Health chiefs are delighted with the results of the campaign. Dental health consultant Margie Taylor said: “We recognise we still have a long way to go but the average decay rate has reduced since the programme started and the number of children registering with dentists has gone up.

“The figures are coming down gradually. Lanarkshire is among the bottom four areas in Britain for dental health.”


Scottish Green Party

September 4, 2000

Feed the kids, don’t fluoridate them!


Scottish Green Party MSP Robin Harper today launched his Party’s campaign against Scottish Executive proposals to fluoridate Scotland’s drinking water supplies. Robin Harper is expected to challenge Health Minister Susan Deacon during question time in Parliament next week over the Executive’s plans for fluoridation.

At this morning’s briefing the Green Party outlined their reasons for consistently opposing water fluoridation, primarily on the grounds that it will mean unnecessary consumption of a toxic substance by the public through a monopoly supply and what they say is a gross infringement of human rights.

Green MSP Robin Harper said; “I abhor the idea of adding fluoride to drinking water, it’s mass-medication without choice. It’s a frightening abuse of the monopoly on water supply”.

He said that dental decay is not caused by lack of fluoride but by poor nutrition, and poor dental hygiene and that more action should be taken to tackle these causes; “Bad teeth are just one result of poverty and poor diet. This should be about more than just trying to prevent dental decay; it should be about helping children, primarily from deprived areas, to get a good start in life and enable them to grow into healthy adults.”

The Greens say fluoridation would appear to be defunct now as recent trials in Glasgow and Dundee, where children were provided with toothbrushes and toothpaste, showed remarkable results – 37% reduction in dental decay in two years; which they say is better than fluoridation would have achieved.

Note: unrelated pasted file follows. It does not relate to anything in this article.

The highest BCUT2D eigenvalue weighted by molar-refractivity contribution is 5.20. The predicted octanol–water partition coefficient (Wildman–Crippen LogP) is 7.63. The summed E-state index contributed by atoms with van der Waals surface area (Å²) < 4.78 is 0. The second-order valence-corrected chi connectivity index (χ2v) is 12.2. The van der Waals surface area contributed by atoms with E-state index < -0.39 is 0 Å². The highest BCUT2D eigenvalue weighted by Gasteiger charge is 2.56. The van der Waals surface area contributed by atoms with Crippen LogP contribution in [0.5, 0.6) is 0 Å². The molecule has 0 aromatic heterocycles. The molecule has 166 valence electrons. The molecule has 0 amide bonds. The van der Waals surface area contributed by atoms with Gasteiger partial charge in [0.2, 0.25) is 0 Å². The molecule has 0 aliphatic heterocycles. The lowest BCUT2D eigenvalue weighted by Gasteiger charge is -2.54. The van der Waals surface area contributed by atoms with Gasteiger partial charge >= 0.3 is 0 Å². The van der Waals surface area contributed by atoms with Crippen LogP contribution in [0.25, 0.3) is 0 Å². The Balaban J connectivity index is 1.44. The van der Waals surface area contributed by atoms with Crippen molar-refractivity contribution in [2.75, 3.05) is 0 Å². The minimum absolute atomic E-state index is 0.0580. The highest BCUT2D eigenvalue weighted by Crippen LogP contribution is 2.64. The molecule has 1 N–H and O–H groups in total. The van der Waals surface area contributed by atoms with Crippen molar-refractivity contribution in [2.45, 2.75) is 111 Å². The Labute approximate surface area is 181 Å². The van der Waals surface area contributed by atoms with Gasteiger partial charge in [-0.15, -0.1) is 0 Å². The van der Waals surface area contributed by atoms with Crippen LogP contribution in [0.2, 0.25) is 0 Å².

Kay Allan, the Greens’ spokesperson on water issues told the meeting; “We’ve calculated that brushing schemes with free toothbrushes and paste for kids would cost about £2.5 million a year compared with £4 million for running fluoridation plant. Fluoridation would also cost about £30 million to set up and take two years to build whereas brushing schemes could be started right away.

“Thirty million would buy a lot of toothbrushes and paste, the Executive is aiming to cut the number of youngsters suffering from dental decay to 40% within ten years using fluoridation but by using the tooth brushing scheme this figure could be 15% in ten years”.

She also condemned the fact that in 1978, in 1992 and now in 2000 Scottish people were once again being asked to accept water fluoridation as an answer to tooth decay and said that public opposition to fluoridation was still as strong as ever; “After all the recent food scares and increasing environmental pollution, the public do not want to consume any more chemicals, especially by their children. Today we are alerting the public to what the Executive is proposing, so they can let them know fluoridation is not what they want. We don’t want fluoride by the back door.”


Quotes of Note:

“There was little evidence to show that water fluoridation has reduced social inequalities in dental health” – Dr. Trevor Sheldon, Founding Director of England’s National Health Service Centre for Reviews & Dissemination. January 3, 2001. See http://www.fluoridealert.org/sheldon.htm

“[T]he evidence that fluoridation of drinking water would reduce inequalities in dental health is scanty” – Editorial, British Medical Journal. January 27, 2001. See http://bmj.com/cgi/content/full/322/7280/184